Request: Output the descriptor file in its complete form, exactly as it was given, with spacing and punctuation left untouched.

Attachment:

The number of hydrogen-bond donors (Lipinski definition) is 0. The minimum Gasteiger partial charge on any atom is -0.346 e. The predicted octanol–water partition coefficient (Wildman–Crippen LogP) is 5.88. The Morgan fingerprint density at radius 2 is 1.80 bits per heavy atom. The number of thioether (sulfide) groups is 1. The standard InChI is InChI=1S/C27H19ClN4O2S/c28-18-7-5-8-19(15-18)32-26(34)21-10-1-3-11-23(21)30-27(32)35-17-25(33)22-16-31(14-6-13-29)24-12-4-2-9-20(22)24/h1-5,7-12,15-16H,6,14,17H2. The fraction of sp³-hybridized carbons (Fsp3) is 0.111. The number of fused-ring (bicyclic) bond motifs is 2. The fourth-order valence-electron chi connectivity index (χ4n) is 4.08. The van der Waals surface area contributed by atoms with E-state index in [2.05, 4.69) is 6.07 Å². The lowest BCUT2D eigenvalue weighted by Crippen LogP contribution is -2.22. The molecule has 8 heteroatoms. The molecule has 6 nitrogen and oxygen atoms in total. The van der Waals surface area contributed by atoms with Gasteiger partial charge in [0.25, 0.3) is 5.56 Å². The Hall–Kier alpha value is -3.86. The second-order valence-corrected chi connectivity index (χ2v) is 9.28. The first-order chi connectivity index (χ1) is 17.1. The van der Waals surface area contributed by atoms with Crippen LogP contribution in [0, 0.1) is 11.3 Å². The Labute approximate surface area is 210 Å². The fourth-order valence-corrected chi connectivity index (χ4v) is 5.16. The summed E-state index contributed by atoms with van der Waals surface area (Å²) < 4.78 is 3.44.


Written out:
The number of hydrogen-bond donors (Lipinski definition) is 0. The minimum Gasteiger partial charge on any atom is -0.346 e. The predicted octanol–water partition coefficient (Wildman–Crippen LogP) is 5.88. The Morgan fingerprint density at radius 2 is 1.80 bits per heavy atom. The number of thioether (sulfide) groups is 1. The standard InChI is InChI=1S/C27H19ClN4O2S/c28-18-7-5-8-19(15-18)32-26(34)21-10-1-3-11-23(21)30-27(32)35-17-25(33)22-16-31(14-6-13-29)24-12-4-2-9-20(22)24/h1-5,7-12,15-16H,6,14,17H2. The fraction of sp³-hybridized carbons (Fsp3) is 0.111. The number of fused-ring (bicyclic) bond motifs is 2. The fourth-order valence-electron chi connectivity index (χ4n) is 4.08. The van der Waals surface area contributed by atoms with E-state index in [2.05, 4.69) is 6.07 Å². The lowest BCUT2D eigenvalue weighted by Crippen LogP contribution is -2.22. The molecule has 8 heteroatoms. The molecule has 6 nitrogen and oxygen atoms in total. The van der Waals surface area contributed by atoms with Gasteiger partial charge in [0.25, 0.3) is 5.56 Å². The Hall–Kier alpha value is -3.86. The second-order valence-corrected chi connectivity index (χ2v) is 9.28. The first-order chi connectivity index (χ1) is 17.1. The van der Waals surface area contributed by atoms with Crippen LogP contribution in [0, 0.1) is 11.3 Å². The Labute approximate surface area is 210 Å². The fourth-order valence-corrected chi connectivity index (χ4v) is 5.16. The summed E-state index contributed by atoms with van der Waals surface area (Å²) < 4.78 is 3.44.